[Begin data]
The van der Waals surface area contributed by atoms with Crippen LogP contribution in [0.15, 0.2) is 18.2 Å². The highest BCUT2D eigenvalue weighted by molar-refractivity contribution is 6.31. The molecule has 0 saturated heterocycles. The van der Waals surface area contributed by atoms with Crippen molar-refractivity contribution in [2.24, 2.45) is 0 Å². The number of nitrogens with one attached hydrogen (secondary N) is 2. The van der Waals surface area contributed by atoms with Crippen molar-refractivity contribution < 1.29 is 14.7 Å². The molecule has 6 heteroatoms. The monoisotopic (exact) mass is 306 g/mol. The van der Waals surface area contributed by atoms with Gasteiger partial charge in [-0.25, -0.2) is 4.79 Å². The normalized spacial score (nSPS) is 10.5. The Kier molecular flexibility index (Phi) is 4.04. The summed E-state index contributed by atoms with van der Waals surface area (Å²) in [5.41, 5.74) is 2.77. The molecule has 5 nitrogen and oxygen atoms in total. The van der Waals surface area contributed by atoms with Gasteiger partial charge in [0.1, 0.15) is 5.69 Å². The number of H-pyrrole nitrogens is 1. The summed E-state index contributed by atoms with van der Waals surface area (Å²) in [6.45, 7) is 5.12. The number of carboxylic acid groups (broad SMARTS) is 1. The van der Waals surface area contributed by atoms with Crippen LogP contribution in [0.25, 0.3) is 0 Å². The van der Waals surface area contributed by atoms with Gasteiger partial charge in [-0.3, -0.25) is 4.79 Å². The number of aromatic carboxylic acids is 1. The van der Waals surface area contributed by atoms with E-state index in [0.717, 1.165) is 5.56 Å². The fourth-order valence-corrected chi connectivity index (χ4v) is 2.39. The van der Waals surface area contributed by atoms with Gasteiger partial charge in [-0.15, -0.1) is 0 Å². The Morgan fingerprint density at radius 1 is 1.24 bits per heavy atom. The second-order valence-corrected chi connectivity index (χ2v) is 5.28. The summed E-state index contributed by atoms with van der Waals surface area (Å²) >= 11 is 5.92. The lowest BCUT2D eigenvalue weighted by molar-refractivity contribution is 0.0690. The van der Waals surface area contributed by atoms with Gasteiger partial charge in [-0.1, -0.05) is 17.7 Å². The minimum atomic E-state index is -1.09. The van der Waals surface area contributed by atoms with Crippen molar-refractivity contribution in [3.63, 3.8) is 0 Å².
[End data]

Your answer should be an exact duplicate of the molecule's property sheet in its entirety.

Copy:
The van der Waals surface area contributed by atoms with Crippen LogP contribution in [0.15, 0.2) is 18.2 Å². The highest BCUT2D eigenvalue weighted by molar-refractivity contribution is 6.31. The molecule has 0 saturated heterocycles. The van der Waals surface area contributed by atoms with Crippen molar-refractivity contribution in [2.24, 2.45) is 0 Å². The number of nitrogens with one attached hydrogen (secondary N) is 2. The van der Waals surface area contributed by atoms with Crippen molar-refractivity contribution < 1.29 is 14.7 Å². The molecule has 6 heteroatoms. The monoisotopic (exact) mass is 306 g/mol. The van der Waals surface area contributed by atoms with Gasteiger partial charge in [-0.25, -0.2) is 4.79 Å². The normalized spacial score (nSPS) is 10.5. The Kier molecular flexibility index (Phi) is 4.04. The summed E-state index contributed by atoms with van der Waals surface area (Å²) in [5.41, 5.74) is 2.77. The molecule has 5 nitrogen and oxygen atoms in total. The van der Waals surface area contributed by atoms with Gasteiger partial charge in [0.1, 0.15) is 5.69 Å². The number of H-pyrrole nitrogens is 1. The summed E-state index contributed by atoms with van der Waals surface area (Å²) in [6.45, 7) is 5.12. The number of carboxylic acid groups (broad SMARTS) is 1. The van der Waals surface area contributed by atoms with Crippen LogP contribution in [0.25, 0.3) is 0 Å². The van der Waals surface area contributed by atoms with Gasteiger partial charge in [-0.3, -0.25) is 4.79 Å². The number of aromatic carboxylic acids is 1. The van der Waals surface area contributed by atoms with E-state index in [0.717, 1.165) is 5.56 Å². The fourth-order valence-corrected chi connectivity index (χ4v) is 2.39. The van der Waals surface area contributed by atoms with Gasteiger partial charge in [-0.15, -0.1) is 0 Å². The Morgan fingerprint density at radius 1 is 1.24 bits per heavy atom. The second-order valence-corrected chi connectivity index (χ2v) is 5.28. The summed E-state index contributed by atoms with van der Waals surface area (Å²) >= 11 is 5.92. The lowest BCUT2D eigenvalue weighted by molar-refractivity contribution is 0.0690. The van der Waals surface area contributed by atoms with Gasteiger partial charge in [-0.1, -0.05) is 17.7 Å². The minimum atomic E-state index is -1.09. The van der Waals surface area contributed by atoms with Crippen molar-refractivity contribution in [3.63, 3.8) is 0 Å².